The POPI Act and community schemes

Omar Kinnear, developer of ResidentPortal

Most of the sections of the POPI Act finally came into operation from 1 July 2020 and community schemes will be wondering what impact this will have on the running of their scheme.

Omar Kinnear, developer of Resident Portal, a web-based communication portal for sectional title developments and homeowners associations, says the overall aim of the POPI Act is to ensure that people’s personal information is not misused.

“According to the Community Schemes Ombud Service, this means that the personal information of the owners and/or residents of units or homes in the scheme is collected, stored and managed responsibly by not only the scheme executives and managing agents, but also by unit-owners, and to protect the rights of the owners or residents not to have their personal information abused or compromised by having the information shared arbitrarily and irresponsibly with anyone,” he says.

When it comes to Sectional Title developments, Prescribed Management Rule 27(2)(b) states that the body corporate must obtain the following information, which must be kept updated:

  • lists of trustees, members and tenants with their full names, identity numbers or, in the case of non-South African citizens, their passport numbers; and
  • section addresses and mailing addresses, if different;
  • telephone numbers; and
  • email or other electronic addresses.

Kinnear notes that schemes using ResidentPortal already have this information, since owners are able to update their personal records themselves.  This enables them to fulfil their duty to comply with Section 13(1)(f) of the STSMA, in terms of which owners are obliged “to notify the body corporate of any change in ownership or occupancy of his or her section.”

Phasing in POPI requirements

Schemes have one year to phase in suitable measures to maintain the integrity and confidentiality of information pertaining to owners and residents by preventing loss, damage, and unauthorised access to this data.

According to the CSOS, there are four steps a scheme must take to comply with the POPI Act:

  1. Appoint an Information Officer to oversee compliance with the Act by the scheme;
  2. Go through all contracts entered into by the scheme with 3rd parties to ensure that each contract contains a clause in terms of which the parties undertake to comply with the provisions of the POPI Act – if the contracts do not have this provision, amend the contracts;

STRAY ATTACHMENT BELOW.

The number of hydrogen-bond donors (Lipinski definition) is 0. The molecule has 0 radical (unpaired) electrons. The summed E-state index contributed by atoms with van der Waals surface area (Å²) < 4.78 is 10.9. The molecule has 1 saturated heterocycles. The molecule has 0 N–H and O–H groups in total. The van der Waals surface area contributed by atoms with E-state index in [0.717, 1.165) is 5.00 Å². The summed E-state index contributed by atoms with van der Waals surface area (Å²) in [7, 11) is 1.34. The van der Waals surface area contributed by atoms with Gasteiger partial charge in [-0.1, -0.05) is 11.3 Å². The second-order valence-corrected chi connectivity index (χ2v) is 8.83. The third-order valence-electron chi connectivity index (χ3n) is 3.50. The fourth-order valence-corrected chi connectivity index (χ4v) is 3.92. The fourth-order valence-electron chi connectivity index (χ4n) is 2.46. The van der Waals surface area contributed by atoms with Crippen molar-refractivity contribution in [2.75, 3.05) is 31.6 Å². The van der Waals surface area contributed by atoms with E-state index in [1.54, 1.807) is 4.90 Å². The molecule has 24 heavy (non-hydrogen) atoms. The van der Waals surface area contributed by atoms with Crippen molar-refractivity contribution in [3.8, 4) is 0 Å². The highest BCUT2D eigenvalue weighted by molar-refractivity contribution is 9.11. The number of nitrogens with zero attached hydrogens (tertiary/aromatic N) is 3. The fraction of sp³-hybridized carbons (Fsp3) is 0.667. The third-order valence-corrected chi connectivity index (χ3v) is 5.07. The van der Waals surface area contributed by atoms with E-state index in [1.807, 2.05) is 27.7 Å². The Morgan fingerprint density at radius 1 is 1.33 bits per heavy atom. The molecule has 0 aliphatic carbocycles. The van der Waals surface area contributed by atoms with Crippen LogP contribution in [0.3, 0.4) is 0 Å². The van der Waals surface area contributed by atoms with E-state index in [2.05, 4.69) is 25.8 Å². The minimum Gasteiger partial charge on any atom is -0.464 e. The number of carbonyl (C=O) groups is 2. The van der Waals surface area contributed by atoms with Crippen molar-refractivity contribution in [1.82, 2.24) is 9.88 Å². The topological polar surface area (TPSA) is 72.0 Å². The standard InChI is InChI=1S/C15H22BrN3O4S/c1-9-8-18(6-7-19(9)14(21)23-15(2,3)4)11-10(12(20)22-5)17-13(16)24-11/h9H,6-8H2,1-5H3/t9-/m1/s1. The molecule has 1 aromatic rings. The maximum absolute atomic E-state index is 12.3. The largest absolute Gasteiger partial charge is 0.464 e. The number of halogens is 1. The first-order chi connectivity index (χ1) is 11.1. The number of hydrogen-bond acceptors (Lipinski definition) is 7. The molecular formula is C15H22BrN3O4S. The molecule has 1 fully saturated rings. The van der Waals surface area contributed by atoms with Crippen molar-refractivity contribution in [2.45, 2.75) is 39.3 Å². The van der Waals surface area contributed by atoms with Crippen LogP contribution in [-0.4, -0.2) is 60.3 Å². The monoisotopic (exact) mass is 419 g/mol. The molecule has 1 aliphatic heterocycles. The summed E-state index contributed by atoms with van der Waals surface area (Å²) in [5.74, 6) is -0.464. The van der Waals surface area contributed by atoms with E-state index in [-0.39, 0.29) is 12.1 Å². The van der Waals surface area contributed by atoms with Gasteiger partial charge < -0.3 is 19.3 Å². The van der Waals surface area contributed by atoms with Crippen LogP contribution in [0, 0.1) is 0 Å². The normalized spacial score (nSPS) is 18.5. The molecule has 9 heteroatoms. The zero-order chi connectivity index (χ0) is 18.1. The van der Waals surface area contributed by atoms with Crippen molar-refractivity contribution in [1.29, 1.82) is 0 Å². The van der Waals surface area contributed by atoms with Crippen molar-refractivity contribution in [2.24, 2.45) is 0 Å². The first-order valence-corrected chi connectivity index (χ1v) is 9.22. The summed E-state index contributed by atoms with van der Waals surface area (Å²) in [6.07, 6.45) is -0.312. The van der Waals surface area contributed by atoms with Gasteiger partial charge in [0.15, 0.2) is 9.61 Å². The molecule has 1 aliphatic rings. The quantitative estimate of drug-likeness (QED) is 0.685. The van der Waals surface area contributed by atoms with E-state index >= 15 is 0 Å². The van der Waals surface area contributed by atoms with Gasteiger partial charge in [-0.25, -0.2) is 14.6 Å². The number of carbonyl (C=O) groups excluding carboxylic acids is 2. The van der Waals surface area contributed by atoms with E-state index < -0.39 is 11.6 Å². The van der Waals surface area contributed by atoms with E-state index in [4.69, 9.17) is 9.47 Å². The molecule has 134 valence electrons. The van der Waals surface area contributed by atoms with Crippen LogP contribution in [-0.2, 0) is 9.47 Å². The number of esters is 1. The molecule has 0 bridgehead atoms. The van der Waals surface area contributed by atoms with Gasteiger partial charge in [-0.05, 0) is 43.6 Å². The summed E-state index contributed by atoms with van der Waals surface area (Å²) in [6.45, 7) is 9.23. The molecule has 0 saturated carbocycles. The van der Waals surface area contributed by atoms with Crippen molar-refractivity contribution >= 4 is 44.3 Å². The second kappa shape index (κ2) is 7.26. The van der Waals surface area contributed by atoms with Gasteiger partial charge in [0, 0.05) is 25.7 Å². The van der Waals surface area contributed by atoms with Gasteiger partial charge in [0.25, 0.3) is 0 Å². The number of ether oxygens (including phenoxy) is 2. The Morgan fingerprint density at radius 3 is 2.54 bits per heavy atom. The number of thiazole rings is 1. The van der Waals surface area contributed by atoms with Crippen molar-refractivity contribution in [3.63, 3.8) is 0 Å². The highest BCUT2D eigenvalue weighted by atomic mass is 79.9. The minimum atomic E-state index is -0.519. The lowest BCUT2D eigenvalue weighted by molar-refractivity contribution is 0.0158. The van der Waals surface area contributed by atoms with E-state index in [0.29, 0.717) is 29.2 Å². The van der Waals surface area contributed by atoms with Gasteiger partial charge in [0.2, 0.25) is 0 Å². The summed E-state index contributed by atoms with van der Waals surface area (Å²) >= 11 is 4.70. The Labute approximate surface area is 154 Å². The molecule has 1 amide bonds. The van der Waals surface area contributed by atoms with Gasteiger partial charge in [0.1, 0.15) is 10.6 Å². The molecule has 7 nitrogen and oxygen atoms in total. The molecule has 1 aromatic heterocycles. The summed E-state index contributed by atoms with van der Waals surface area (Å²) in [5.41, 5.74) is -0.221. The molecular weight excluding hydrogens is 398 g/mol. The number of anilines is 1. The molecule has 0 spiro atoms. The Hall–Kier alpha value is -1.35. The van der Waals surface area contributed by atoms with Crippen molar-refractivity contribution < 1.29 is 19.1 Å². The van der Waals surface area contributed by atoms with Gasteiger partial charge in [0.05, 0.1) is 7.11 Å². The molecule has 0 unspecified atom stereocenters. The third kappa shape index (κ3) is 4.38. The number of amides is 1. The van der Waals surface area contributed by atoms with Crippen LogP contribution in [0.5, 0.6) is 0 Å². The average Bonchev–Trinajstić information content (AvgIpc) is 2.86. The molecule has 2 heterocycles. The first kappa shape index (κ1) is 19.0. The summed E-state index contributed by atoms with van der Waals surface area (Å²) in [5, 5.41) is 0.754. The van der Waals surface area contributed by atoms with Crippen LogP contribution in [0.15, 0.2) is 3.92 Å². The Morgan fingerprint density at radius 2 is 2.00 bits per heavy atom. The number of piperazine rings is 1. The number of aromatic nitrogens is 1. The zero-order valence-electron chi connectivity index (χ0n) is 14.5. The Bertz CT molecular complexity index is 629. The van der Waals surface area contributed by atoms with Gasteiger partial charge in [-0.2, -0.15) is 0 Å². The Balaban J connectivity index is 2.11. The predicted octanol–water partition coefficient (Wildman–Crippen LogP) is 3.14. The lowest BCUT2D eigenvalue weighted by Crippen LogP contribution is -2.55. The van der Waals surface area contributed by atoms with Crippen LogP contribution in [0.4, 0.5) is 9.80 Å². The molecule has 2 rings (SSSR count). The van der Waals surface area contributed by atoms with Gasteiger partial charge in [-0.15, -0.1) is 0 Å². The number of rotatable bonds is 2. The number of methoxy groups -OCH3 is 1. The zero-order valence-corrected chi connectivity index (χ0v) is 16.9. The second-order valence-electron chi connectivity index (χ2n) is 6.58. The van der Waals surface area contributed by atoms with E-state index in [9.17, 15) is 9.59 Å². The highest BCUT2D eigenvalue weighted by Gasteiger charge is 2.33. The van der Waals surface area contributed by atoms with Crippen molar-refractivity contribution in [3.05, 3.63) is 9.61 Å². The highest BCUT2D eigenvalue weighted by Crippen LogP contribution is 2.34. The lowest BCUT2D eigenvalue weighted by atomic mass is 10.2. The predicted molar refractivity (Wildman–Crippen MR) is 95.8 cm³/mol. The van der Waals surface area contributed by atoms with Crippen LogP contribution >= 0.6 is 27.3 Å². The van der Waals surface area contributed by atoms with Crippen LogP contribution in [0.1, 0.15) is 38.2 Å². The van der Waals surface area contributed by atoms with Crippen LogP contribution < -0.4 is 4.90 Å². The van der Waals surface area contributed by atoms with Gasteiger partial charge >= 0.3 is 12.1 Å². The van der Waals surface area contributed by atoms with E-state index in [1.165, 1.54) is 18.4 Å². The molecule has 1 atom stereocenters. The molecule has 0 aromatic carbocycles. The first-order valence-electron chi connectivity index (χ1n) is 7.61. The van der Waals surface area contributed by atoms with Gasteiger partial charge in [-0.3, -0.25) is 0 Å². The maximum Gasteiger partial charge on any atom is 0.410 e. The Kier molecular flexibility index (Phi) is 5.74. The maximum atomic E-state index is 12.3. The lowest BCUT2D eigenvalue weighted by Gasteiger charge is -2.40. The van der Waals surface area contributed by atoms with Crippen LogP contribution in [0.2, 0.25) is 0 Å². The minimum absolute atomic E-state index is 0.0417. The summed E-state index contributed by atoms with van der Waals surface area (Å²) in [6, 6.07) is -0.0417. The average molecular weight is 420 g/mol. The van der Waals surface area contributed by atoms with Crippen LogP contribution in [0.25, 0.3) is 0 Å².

3. The scheme executives must develop a compliance policy or framework, which must include procedures to be followed on how POPI will be implemented. This must be sent out to all unit owners and residents;
  4. Implement the policy.

Policy recommendations

Attorney Marina Constas recommends that the policy should include details of the type of personal information that the complex collects and holds, as well as how the complex collects and stores personal information.

She recommends that every body corporate should have a clearly expressed and up-to-date policy about its management of personal information. The policy should include details of the type of personal information that the complex collects and holds, as well as how the complex collects and stores personal information.

The purposes for which the complex collects, uses and discloses personal information must also be detailed, along with information on how an individual may access personal information. The policy document must also outline how an individual can complain to the Information Regulator and how the complex will deal with that type of complaint.

Heavy penalties for schemes’ failure to comply

All scheme executives have a statutory and common law fiduciary obligation to act in good faith, and with due diligence and care in the interests of their community scheme at all times. It is their duty to ensure that the information obtained from members is only used for the purpose for which it was given.

Section 19 of the POPI Act tightens up this requirement, by imposing jail sentences of up to 10 years and fines up to R 10 million for failure to safeguard this information, depending on the seriousness of the breach.

“So, although there is no real change to the obligation of scheme executives to act in good faith, there are now serious consequences for failure to protect individuals’ personal information.  And that should be the major take-home for scheme executives to ponder and to implement any necessary changes to the way they protect owners’ and tenants’ private information,” Kinnear concludes.

ABOUT ResidentPortal

ResidentPortal is developed and managed by Sandton-based software consulting and development company, Business Xponent Solutions (BXS).  The estate communication platform is one of the products emerging from 20 years of experience in the software industry of its founder, Omar Kinnear.  One of the original developers of the SARS eFiling platform, Kinnear brings to ResidentPortal a wealth of knowledge of system performance and security.

Since 2016, around 100 complexes are using the Free Plan of ResidentPortal, and over 1000 residents, mostly in and around Gauteng, are benefiting from the way the full-featured Standard and Pro packages are simplifying their lives in their estates and complexes.

For more information, contact:  Omar Kinnear, 078 798 3378




For more stories like this, Get Estate Life Magazine for free

No Comments

Sorry, the comment form is closed at this time.